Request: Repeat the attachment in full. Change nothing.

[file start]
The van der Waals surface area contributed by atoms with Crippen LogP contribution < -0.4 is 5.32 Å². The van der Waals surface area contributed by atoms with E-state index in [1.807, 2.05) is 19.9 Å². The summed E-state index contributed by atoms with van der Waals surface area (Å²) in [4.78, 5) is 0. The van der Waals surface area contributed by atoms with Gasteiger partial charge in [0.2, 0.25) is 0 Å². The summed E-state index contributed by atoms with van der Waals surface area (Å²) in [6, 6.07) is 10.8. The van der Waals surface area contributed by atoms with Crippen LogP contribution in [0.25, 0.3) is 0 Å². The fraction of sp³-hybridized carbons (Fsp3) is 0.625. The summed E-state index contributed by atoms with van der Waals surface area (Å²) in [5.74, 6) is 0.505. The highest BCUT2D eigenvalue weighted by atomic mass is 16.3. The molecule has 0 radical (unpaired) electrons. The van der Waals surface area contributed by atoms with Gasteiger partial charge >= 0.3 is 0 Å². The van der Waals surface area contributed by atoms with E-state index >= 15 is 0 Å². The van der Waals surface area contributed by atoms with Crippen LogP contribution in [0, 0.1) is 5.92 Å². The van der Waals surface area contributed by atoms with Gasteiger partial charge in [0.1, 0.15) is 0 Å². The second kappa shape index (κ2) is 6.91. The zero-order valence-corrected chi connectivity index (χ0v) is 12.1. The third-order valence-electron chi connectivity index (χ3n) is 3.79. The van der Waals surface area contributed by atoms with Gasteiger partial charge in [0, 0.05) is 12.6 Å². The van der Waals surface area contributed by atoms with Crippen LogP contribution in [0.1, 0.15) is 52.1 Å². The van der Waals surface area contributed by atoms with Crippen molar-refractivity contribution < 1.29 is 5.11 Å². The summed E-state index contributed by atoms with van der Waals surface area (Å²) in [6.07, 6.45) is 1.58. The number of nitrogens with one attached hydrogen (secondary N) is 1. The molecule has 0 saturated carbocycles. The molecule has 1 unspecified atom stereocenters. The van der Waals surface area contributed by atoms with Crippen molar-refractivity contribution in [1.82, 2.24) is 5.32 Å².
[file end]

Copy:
The van der Waals surface area contributed by atoms with Crippen LogP contribution < -0.4 is 5.32 Å². The van der Waals surface area contributed by atoms with E-state index in [1.807, 2.05) is 19.9 Å². The summed E-state index contributed by atoms with van der Waals surface area (Å²) in [4.78, 5) is 0. The van der Waals surface area contributed by atoms with Gasteiger partial charge in [0.2, 0.25) is 0 Å². The summed E-state index contributed by atoms with van der Waals surface area (Å²) in [6, 6.07) is 10.8. The van der Waals surface area contributed by atoms with Crippen LogP contribution in [0.25, 0.3) is 0 Å². The fraction of sp³-hybridized carbons (Fsp3) is 0.625. The summed E-state index contributed by atoms with van der Waals surface area (Å²) in [5.74, 6) is 0.505. The highest BCUT2D eigenvalue weighted by atomic mass is 16.3. The molecule has 0 radical (unpaired) electrons. The van der Waals surface area contributed by atoms with Gasteiger partial charge >= 0.3 is 0 Å². The van der Waals surface area contributed by atoms with E-state index >= 15 is 0 Å². The van der Waals surface area contributed by atoms with Crippen LogP contribution in [0, 0.1) is 5.92 Å². The van der Waals surface area contributed by atoms with Gasteiger partial charge in [0.1, 0.15) is 0 Å². The second kappa shape index (κ2) is 6.91. The zero-order valence-corrected chi connectivity index (χ0v) is 12.1. The third-order valence-electron chi connectivity index (χ3n) is 3.79. The van der Waals surface area contributed by atoms with Gasteiger partial charge in [0, 0.05) is 12.6 Å². The van der Waals surface area contributed by atoms with Crippen LogP contribution in [0.1, 0.15) is 52.1 Å². The van der Waals surface area contributed by atoms with Crippen molar-refractivity contribution < 1.29 is 5.11 Å². The summed E-state index contributed by atoms with van der Waals surface area (Å²) in [6.07, 6.45) is 1.58. The number of nitrogens with one attached hydrogen (secondary N) is 1. The molecule has 0 saturated carbocycles. The molecule has 1 unspecified atom stereocenters. The van der Waals surface area contributed by atoms with Crippen molar-refractivity contribution in [1.82, 2.24) is 5.32 Å².